Our Gods Are Superpowered Douchebags…
In my first year at University, my history teacher started with a lecture on ancient mythology. Now I admit it was a Monday, and early in the day at that so I might have missed some of the detail. But as he whipped through the various Olympian wars, disagreements, and plain old hissy fits, I remember thinking that the Greek Gods were a bunch of whiny, self-important, belligerent, manipulative, entitled SOBs. Because it was a Monday morning, it didn’t take long for me to realize why they seemed familiar, at least in a person-you-met-at-that-awful-orientation-week-frat-party-on-Friday-and-hope-you-don’t-encounter-in-real-life sort of way.
I decided that Mount Olympus was basically a cluster-F of the original frat boys (will I say it? Of course I will!)—the original Greeks. And just like the frat house lounge the morning after one of those parties, the passage of time hasn’t made them any more appealing.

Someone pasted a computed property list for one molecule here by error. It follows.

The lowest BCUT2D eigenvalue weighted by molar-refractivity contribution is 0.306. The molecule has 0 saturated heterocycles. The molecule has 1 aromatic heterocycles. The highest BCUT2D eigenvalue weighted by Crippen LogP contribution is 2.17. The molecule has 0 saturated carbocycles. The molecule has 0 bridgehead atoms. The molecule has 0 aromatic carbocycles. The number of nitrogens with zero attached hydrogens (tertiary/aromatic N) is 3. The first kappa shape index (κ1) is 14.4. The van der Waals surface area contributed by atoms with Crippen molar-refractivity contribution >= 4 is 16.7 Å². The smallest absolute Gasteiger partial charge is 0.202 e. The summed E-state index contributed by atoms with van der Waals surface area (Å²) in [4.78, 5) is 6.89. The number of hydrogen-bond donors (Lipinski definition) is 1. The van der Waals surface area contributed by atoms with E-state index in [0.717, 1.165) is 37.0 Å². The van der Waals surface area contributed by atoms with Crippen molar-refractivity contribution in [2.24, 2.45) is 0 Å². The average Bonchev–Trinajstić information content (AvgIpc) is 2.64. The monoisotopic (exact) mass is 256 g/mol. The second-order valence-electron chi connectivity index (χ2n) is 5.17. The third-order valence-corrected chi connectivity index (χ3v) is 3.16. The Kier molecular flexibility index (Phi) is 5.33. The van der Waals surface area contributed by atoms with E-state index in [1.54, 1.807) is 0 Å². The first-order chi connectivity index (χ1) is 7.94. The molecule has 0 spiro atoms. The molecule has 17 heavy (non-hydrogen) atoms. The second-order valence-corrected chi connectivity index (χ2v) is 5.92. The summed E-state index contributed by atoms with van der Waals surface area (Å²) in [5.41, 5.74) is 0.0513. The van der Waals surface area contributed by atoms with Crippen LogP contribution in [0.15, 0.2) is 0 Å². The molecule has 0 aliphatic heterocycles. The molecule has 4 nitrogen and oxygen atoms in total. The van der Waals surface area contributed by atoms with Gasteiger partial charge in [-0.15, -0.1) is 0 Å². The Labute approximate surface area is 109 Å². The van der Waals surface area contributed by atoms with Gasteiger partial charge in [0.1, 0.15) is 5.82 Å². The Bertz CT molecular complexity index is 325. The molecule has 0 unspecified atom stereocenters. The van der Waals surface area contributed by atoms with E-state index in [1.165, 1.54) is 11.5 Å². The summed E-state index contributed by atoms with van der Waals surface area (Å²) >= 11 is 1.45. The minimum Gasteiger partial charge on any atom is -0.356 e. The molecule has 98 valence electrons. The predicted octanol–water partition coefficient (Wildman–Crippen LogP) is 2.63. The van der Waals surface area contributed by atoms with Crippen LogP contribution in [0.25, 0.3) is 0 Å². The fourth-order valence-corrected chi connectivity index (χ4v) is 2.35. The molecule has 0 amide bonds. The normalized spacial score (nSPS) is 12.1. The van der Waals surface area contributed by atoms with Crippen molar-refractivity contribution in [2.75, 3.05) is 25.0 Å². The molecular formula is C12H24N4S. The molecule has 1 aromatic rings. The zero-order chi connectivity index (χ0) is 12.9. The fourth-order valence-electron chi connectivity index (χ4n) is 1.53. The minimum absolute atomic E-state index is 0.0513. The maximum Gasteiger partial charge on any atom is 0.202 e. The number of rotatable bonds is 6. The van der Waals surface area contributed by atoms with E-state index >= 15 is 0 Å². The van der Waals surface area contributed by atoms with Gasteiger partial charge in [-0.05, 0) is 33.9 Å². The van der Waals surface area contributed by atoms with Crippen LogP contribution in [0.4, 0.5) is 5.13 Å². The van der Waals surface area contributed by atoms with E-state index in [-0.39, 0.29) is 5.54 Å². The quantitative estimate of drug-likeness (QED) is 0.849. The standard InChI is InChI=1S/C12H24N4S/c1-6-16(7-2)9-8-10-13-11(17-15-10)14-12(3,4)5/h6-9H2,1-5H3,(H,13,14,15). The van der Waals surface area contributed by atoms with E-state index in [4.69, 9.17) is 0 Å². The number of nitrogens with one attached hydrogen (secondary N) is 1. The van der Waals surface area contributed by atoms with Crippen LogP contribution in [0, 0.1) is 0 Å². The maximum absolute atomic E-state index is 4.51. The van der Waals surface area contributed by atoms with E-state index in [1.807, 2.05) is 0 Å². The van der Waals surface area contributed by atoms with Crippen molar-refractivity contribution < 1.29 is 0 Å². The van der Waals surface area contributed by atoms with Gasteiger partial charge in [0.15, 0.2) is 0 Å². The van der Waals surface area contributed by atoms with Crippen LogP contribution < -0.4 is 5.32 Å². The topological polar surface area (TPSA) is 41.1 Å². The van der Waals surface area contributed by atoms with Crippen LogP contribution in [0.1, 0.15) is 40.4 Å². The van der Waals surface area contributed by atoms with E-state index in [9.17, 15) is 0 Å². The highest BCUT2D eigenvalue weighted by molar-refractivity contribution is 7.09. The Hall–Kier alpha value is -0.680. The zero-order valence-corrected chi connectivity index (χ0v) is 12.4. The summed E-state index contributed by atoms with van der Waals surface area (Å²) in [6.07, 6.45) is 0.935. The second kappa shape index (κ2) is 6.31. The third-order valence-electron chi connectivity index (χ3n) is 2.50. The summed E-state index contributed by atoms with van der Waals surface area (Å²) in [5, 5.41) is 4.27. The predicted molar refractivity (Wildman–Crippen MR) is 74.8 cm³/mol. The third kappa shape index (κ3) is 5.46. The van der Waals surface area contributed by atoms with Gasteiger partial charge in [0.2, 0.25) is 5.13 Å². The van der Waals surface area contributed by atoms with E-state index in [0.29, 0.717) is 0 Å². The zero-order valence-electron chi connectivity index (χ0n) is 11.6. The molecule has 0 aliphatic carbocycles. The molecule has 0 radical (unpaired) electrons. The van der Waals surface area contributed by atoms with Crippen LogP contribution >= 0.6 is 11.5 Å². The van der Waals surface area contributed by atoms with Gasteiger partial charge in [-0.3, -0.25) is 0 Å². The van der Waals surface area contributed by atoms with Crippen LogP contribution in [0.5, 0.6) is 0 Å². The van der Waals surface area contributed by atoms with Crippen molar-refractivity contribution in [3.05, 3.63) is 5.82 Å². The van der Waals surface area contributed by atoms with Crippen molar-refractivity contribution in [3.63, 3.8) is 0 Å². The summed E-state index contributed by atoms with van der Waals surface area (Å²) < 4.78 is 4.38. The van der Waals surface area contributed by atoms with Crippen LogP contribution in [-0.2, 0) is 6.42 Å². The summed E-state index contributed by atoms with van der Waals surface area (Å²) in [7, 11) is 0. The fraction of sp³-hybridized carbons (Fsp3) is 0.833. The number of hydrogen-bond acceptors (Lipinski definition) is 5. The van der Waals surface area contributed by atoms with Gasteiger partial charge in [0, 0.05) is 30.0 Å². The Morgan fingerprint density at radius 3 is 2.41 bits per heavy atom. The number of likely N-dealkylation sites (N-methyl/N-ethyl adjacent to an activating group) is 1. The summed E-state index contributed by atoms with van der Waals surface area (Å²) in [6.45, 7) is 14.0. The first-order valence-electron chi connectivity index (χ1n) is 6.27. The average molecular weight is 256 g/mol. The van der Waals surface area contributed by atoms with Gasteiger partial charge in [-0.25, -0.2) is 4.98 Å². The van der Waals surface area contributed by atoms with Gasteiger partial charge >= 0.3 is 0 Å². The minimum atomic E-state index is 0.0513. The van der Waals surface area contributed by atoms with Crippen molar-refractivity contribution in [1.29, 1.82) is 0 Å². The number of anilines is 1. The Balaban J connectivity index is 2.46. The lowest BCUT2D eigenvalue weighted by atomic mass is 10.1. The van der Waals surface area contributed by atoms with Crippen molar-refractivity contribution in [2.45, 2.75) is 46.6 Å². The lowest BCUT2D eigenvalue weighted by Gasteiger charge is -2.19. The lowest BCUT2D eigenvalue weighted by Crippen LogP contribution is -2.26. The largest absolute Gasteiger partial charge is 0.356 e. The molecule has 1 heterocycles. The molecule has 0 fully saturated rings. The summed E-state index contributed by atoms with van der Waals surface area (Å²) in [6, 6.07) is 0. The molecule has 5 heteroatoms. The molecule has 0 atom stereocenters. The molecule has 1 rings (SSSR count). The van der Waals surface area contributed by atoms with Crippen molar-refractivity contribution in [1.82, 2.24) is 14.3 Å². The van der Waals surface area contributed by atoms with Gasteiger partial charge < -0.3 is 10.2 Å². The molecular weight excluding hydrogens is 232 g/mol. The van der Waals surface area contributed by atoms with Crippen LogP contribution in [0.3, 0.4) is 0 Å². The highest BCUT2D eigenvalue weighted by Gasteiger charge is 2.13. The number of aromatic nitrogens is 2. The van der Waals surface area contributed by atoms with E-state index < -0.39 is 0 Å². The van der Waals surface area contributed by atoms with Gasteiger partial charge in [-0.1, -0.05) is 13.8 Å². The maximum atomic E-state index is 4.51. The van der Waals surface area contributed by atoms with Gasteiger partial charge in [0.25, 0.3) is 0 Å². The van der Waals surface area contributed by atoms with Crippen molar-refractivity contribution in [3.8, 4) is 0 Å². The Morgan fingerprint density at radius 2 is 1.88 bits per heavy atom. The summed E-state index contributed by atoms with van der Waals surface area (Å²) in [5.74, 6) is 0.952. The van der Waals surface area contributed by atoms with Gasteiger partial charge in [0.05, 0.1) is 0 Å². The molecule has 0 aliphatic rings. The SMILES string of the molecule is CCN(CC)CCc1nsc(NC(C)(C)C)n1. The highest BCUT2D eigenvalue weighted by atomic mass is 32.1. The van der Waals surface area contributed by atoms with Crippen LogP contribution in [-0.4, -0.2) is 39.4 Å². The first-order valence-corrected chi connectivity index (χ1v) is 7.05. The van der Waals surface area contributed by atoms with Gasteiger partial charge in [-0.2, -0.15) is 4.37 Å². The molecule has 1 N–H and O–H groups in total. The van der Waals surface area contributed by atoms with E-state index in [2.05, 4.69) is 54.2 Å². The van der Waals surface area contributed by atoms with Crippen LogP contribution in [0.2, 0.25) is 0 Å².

For a look at those old Greek gods in a modern setting, please see my review for CHAMPIONS: At fire’s end by Charlotte Jain.
Champions: at fire’s end by Charlotte Jain
Locked into an endless struggle, the Immortals have finally reached a solution – bestow mortal Champions with control over the elements to wage their final campaign.
Bestowed with control over fire and water, April and Kyle were raised by Immortals with a single purpose – win the war. After finally uncovering the remaining Champions’ identities, April and Kyle must launch themselves into their final battle for survival. Winner takes all. But the Immortals are growing restless, and time is running out.
Teens and Ancient Greek Gods. The setup is almost irresistible for an urban fantasy writer. You take a bunch of